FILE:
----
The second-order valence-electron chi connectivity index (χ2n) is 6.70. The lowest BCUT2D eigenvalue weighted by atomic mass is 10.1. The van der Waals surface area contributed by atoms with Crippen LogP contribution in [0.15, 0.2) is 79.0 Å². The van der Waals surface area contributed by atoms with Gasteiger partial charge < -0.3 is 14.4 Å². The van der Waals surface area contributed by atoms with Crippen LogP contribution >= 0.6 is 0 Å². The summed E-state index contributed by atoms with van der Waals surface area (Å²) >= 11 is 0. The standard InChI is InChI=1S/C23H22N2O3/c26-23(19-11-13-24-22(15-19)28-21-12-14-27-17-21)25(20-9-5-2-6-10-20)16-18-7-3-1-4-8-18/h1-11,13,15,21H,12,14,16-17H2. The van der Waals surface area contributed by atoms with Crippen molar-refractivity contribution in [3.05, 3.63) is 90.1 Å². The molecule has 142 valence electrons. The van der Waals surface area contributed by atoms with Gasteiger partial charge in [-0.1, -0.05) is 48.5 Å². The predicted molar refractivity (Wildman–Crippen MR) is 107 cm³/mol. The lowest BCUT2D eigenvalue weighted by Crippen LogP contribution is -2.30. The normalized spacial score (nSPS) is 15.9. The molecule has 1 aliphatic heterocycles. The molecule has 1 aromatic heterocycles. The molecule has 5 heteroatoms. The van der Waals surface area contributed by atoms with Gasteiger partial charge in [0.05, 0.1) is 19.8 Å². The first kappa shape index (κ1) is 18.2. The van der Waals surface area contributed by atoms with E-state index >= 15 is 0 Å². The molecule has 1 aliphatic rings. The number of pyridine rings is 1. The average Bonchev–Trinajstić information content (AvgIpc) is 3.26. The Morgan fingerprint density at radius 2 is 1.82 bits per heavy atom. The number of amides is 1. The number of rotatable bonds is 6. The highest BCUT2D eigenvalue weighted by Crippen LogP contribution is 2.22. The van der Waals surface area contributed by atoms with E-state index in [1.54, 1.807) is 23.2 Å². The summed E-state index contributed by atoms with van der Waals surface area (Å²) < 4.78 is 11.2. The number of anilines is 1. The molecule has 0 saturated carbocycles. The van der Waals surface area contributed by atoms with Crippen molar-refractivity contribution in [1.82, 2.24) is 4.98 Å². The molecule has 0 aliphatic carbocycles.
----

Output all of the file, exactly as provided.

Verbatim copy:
The second-order valence-electron chi connectivity index (χ2n) is 6.70. The lowest BCUT2D eigenvalue weighted by atomic mass is 10.1. The van der Waals surface area contributed by atoms with Crippen LogP contribution in [0.15, 0.2) is 79.0 Å². The van der Waals surface area contributed by atoms with Gasteiger partial charge < -0.3 is 14.4 Å². The van der Waals surface area contributed by atoms with Crippen LogP contribution >= 0.6 is 0 Å². The summed E-state index contributed by atoms with van der Waals surface area (Å²) >= 11 is 0. The standard InChI is InChI=1S/C23H22N2O3/c26-23(19-11-13-24-22(15-19)28-21-12-14-27-17-21)25(20-9-5-2-6-10-20)16-18-7-3-1-4-8-18/h1-11,13,15,21H,12,14,16-17H2. The van der Waals surface area contributed by atoms with Crippen molar-refractivity contribution in [3.05, 3.63) is 90.1 Å². The molecule has 142 valence electrons. The van der Waals surface area contributed by atoms with Gasteiger partial charge in [-0.1, -0.05) is 48.5 Å². The predicted molar refractivity (Wildman–Crippen MR) is 107 cm³/mol. The lowest BCUT2D eigenvalue weighted by Crippen LogP contribution is -2.30. The normalized spacial score (nSPS) is 15.9. The molecule has 1 aliphatic heterocycles. The molecule has 1 aromatic heterocycles. The molecule has 5 heteroatoms. The van der Waals surface area contributed by atoms with Gasteiger partial charge in [0.05, 0.1) is 19.8 Å². The first kappa shape index (κ1) is 18.2. The van der Waals surface area contributed by atoms with E-state index >= 15 is 0 Å². The molecule has 1 aliphatic rings. The number of pyridine rings is 1. The average Bonchev–Trinajstić information content (AvgIpc) is 3.26. The Morgan fingerprint density at radius 2 is 1.82 bits per heavy atom. The number of amides is 1. The number of rotatable bonds is 6. The highest BCUT2D eigenvalue weighted by Crippen LogP contribution is 2.22. The van der Waals surface area contributed by atoms with E-state index in [1.54, 1.807) is 23.2 Å². The summed E-state index contributed by atoms with van der Waals surface area (Å²) < 4.78 is 11.2. The number of anilines is 1. The molecule has 0 saturated carbocycles. The van der Waals surface area contributed by atoms with Crippen molar-refractivity contribution in [1.82, 2.24) is 4.98 Å². The molecule has 0 aliphatic carbocycles.